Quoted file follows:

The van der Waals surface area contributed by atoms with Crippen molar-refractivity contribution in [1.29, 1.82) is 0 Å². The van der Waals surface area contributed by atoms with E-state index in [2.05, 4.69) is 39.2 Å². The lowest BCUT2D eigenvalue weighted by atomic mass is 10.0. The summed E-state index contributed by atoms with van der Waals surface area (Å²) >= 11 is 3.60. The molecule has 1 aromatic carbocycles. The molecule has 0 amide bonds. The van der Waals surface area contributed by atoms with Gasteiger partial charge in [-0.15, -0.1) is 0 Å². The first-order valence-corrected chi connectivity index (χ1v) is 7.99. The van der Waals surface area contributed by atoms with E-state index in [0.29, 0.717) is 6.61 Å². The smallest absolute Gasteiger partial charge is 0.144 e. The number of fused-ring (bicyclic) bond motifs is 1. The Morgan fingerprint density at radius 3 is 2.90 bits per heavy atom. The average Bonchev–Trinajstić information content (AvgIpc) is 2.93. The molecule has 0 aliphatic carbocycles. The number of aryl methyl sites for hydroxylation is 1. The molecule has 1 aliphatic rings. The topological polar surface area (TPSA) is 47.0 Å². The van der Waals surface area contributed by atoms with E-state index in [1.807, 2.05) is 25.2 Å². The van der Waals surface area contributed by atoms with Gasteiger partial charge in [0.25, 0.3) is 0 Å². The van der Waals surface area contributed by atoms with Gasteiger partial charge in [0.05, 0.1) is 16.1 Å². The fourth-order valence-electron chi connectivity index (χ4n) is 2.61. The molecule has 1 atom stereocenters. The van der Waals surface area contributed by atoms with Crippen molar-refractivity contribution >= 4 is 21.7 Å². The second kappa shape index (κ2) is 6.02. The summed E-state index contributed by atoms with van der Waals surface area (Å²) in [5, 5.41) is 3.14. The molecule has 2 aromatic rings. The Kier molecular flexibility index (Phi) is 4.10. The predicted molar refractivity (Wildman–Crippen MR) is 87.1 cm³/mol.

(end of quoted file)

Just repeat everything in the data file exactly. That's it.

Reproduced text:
The van der Waals surface area contributed by atoms with Crippen molar-refractivity contribution in [1.29, 1.82) is 0 Å². The van der Waals surface area contributed by atoms with E-state index in [2.05, 4.69) is 39.2 Å². The lowest BCUT2D eigenvalue weighted by atomic mass is 10.0. The summed E-state index contributed by atoms with van der Waals surface area (Å²) >= 11 is 3.60. The molecule has 1 aromatic carbocycles. The molecule has 0 amide bonds. The van der Waals surface area contributed by atoms with Gasteiger partial charge in [-0.15, -0.1) is 0 Å². The first-order valence-corrected chi connectivity index (χ1v) is 7.99. The van der Waals surface area contributed by atoms with E-state index in [0.29, 0.717) is 6.61 Å². The smallest absolute Gasteiger partial charge is 0.144 e. The number of fused-ring (bicyclic) bond motifs is 1. The Morgan fingerprint density at radius 3 is 2.90 bits per heavy atom. The average Bonchev–Trinajstić information content (AvgIpc) is 2.93. The molecule has 0 aliphatic carbocycles. The number of aryl methyl sites for hydroxylation is 1. The molecule has 1 aliphatic rings. The topological polar surface area (TPSA) is 47.0 Å². The van der Waals surface area contributed by atoms with E-state index in [1.807, 2.05) is 25.2 Å². The van der Waals surface area contributed by atoms with Gasteiger partial charge in [0.25, 0.3) is 0 Å². The van der Waals surface area contributed by atoms with Gasteiger partial charge in [0.05, 0.1) is 16.1 Å². The fourth-order valence-electron chi connectivity index (χ4n) is 2.61. The molecule has 1 atom stereocenters. The van der Waals surface area contributed by atoms with Crippen molar-refractivity contribution >= 4 is 21.7 Å². The second kappa shape index (κ2) is 6.02. The summed E-state index contributed by atoms with van der Waals surface area (Å²) in [5, 5.41) is 3.14. The molecule has 2 aromatic rings. The Kier molecular flexibility index (Phi) is 4.10. The predicted molar refractivity (Wildman–Crippen MR) is 87.1 cm³/mol.